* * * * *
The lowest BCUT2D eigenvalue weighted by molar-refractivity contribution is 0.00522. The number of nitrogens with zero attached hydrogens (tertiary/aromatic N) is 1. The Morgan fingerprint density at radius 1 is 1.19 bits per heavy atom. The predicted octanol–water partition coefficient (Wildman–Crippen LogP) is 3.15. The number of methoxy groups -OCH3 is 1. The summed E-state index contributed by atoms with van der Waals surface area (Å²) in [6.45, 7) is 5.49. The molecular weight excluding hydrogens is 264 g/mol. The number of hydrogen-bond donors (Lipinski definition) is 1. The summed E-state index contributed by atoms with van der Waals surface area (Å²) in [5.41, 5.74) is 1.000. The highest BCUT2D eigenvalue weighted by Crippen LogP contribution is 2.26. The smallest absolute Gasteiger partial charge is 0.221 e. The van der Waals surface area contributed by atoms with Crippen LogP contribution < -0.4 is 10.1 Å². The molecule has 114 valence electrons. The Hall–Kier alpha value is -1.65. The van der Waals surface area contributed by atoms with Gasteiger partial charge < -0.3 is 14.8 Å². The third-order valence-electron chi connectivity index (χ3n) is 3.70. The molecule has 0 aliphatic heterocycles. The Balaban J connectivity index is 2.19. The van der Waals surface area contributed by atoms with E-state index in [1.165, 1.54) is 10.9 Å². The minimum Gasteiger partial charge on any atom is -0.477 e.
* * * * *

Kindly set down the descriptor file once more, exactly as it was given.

The lowest BCUT2D eigenvalue weighted by molar-refractivity contribution is 0.00522. The number of nitrogens with zero attached hydrogens (tertiary/aromatic N) is 1. The Morgan fingerprint density at radius 1 is 1.19 bits per heavy atom. The predicted octanol–water partition coefficient (Wildman–Crippen LogP) is 3.15. The number of methoxy groups -OCH3 is 1. The summed E-state index contributed by atoms with van der Waals surface area (Å²) in [6.45, 7) is 5.49. The molecular weight excluding hydrogens is 264 g/mol. The number of hydrogen-bond donors (Lipinski definition) is 1. The summed E-state index contributed by atoms with van der Waals surface area (Å²) in [5.41, 5.74) is 1.000. The highest BCUT2D eigenvalue weighted by Crippen LogP contribution is 2.26. The smallest absolute Gasteiger partial charge is 0.221 e. The van der Waals surface area contributed by atoms with Crippen LogP contribution < -0.4 is 10.1 Å². The molecule has 114 valence electrons. The Hall–Kier alpha value is -1.65. The van der Waals surface area contributed by atoms with Gasteiger partial charge < -0.3 is 14.8 Å². The third-order valence-electron chi connectivity index (χ3n) is 3.70. The molecule has 0 aliphatic heterocycles. The Balaban J connectivity index is 2.19. The van der Waals surface area contributed by atoms with E-state index in [1.165, 1.54) is 10.9 Å². The minimum Gasteiger partial charge on any atom is -0.477 e.